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Thread: why don't DR's today use..

  1. #1

    why don't DR's today use..

    umbilical stem cells from new born babies to help treat other illnesses right now. I had a friend ask me this question because many many babes are born daily and the cords are discarded. I think that I read recently that 2 diabetes was helped with the use of stem cells and it would make sense that the new parents of children where the parent knows that they have diabetes would save the cord and blood for treatment for themselves. Why are these not saved?

  2. #2
    Sebastiang,

    There is unfortunately too much hype right now concerning umbilical cord blood cell therapies and many unscrupulous people who are taking advantage of people. Let me talk about each of these in sequence.

    • Hype. Umbilical cord blood does contain stem cells but relatively few compared to bone marrow. The only established and proven use of cord blood cells right now is for bone marrow replacement, particularly in children. A very influential study in the New England Journal of Medicine showed that cord blood is as good as bone marrow and has less complications when used to treat hematopoietic diseases (where the right blood cells are not being made), chemotherapy-treated leukemia and immune-deficiency syndromes where there is a shortage of functional white blood cells, and genetic disorders such as sickle cell anemia and thalassemia. Some recent clinical trials suggest that umbilical cord blood cells may be useful for treating kids with Krebbe's disease and muscular dystrophy. These are very exciting and need to be confirmed. In all these treatments, HLA-antigen matched cord blood cells are very important. The better the match, the more likely the engraftment. However, even in 4/6 HLA matches, some 80% of umbilical cord blood seem to engraft, for reasons that are not well understood. Bone marrow engraftment requires 6/6 matches. There is as yet no convincing data that umbilcal cord blood cells are beneficial for spinal cord injury or diabetes. That is why clinical trials are necessary.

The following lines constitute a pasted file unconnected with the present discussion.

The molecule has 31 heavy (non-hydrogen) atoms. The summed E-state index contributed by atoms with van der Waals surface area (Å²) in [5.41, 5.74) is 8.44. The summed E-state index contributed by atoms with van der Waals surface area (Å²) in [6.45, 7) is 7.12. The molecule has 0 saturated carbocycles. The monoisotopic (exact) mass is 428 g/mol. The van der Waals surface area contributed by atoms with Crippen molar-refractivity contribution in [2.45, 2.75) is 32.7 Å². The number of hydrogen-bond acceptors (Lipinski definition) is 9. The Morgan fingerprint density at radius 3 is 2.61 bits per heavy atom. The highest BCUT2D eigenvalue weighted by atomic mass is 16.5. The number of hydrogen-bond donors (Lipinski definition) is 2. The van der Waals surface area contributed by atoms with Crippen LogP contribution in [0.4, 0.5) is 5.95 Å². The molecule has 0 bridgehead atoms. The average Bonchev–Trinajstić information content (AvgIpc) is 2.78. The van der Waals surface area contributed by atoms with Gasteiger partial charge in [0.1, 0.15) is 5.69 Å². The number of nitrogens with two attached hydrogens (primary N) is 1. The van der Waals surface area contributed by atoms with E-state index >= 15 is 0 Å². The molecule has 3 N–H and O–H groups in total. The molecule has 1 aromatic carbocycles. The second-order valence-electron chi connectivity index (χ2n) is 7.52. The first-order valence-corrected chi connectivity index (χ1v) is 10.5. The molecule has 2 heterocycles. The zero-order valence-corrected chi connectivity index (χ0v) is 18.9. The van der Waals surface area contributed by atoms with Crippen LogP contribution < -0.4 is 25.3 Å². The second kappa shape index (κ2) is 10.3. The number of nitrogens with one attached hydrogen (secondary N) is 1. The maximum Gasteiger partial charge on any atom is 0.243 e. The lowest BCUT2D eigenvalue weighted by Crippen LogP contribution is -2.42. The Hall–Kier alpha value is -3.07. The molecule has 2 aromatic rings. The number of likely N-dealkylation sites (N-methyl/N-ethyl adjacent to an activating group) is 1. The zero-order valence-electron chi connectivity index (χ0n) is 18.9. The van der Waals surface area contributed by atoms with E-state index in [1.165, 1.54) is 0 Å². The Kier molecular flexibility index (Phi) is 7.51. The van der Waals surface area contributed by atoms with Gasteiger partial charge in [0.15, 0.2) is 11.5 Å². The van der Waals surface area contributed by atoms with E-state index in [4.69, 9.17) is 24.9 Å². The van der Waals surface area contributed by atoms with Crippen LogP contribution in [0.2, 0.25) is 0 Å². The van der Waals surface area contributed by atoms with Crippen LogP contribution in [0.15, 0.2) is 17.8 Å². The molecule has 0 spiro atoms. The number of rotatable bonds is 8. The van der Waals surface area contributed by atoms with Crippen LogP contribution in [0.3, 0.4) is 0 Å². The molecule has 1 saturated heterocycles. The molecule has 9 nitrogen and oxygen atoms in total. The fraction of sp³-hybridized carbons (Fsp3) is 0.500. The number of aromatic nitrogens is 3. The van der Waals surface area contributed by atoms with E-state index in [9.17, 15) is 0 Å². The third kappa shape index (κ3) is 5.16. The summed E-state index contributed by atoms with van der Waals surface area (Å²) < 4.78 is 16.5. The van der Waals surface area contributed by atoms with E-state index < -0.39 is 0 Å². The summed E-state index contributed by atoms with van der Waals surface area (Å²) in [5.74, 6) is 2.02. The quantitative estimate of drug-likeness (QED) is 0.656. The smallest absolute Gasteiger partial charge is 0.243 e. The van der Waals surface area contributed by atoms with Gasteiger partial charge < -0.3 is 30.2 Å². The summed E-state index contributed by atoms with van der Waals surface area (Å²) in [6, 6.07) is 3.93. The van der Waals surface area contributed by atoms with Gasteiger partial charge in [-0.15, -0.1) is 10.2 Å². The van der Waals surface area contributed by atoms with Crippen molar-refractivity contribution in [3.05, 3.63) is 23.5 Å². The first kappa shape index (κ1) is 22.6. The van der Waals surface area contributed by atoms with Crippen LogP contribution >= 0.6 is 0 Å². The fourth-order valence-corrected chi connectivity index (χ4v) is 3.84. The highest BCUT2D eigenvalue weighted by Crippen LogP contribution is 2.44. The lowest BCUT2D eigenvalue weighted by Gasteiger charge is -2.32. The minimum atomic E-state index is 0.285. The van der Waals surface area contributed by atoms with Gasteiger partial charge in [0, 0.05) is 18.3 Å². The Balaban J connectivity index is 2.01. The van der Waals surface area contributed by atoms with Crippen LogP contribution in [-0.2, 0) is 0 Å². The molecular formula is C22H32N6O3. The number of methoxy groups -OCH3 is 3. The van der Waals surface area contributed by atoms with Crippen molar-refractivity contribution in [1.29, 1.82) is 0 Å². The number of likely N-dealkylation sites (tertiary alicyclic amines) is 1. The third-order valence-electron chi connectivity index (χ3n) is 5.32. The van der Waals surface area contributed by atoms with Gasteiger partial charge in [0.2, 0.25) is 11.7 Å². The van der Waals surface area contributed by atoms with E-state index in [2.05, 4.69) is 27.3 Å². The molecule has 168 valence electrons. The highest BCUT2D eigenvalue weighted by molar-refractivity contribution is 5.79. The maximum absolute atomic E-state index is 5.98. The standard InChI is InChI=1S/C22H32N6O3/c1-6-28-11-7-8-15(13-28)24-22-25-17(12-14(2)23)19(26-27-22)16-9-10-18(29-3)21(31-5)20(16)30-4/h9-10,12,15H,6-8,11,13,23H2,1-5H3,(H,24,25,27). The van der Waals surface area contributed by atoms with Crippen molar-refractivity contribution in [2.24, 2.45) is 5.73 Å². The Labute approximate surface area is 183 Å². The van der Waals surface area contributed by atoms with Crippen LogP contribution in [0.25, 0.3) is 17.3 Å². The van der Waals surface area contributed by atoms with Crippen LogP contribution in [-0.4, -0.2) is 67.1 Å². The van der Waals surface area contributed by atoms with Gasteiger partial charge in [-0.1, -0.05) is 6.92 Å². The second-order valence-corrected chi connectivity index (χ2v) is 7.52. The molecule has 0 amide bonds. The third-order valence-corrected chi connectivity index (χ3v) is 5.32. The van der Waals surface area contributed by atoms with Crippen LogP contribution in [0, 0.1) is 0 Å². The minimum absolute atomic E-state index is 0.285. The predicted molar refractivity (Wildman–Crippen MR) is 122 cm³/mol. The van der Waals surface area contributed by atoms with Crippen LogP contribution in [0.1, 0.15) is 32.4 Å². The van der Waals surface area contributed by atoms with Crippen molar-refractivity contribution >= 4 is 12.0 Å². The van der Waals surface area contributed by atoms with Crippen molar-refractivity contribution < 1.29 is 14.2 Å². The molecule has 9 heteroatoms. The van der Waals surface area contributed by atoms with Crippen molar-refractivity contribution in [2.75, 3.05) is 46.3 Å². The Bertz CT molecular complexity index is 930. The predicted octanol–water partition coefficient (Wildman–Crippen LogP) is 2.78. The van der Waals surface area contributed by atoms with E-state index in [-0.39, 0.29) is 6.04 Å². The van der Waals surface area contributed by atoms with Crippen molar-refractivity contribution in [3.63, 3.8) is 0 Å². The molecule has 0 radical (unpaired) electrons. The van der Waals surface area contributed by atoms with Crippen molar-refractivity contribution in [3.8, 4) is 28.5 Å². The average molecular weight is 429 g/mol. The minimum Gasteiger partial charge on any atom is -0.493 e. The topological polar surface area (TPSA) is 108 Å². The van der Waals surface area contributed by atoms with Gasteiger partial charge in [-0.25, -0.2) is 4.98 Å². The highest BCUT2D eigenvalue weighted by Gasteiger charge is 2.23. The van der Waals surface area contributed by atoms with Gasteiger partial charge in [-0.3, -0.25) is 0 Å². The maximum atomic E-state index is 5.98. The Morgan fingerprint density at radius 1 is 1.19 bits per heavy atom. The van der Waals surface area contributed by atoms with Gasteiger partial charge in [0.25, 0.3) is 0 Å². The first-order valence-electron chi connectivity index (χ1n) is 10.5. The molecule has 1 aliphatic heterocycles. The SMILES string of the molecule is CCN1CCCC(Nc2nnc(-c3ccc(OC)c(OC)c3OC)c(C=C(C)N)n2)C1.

• Scams. There are a lot of scams going on. For example, there is a group in the Bahamas that is offering to give umbilcal cord blood cells to children with cerebral palsy, spinal cord injury, and other neurological conditions, saying that these are stem cells that can bring back function. There is a group in Shenzhen and Shenyang (Beike) in China that is charging people to give them expanded CD34+ cells of unmatched umbilical cord blood cells for spinal cord injury and numerous other neurological conditions. I don't think that there is any evidence that these therapies are useful for even 10% of the conditions they are treating. Unfortunately, none of these places are taking the trouble to doucment the safety or efficacy of the treatment that they are giving. For that reason, I think that these places are scams, selling unproven therapies.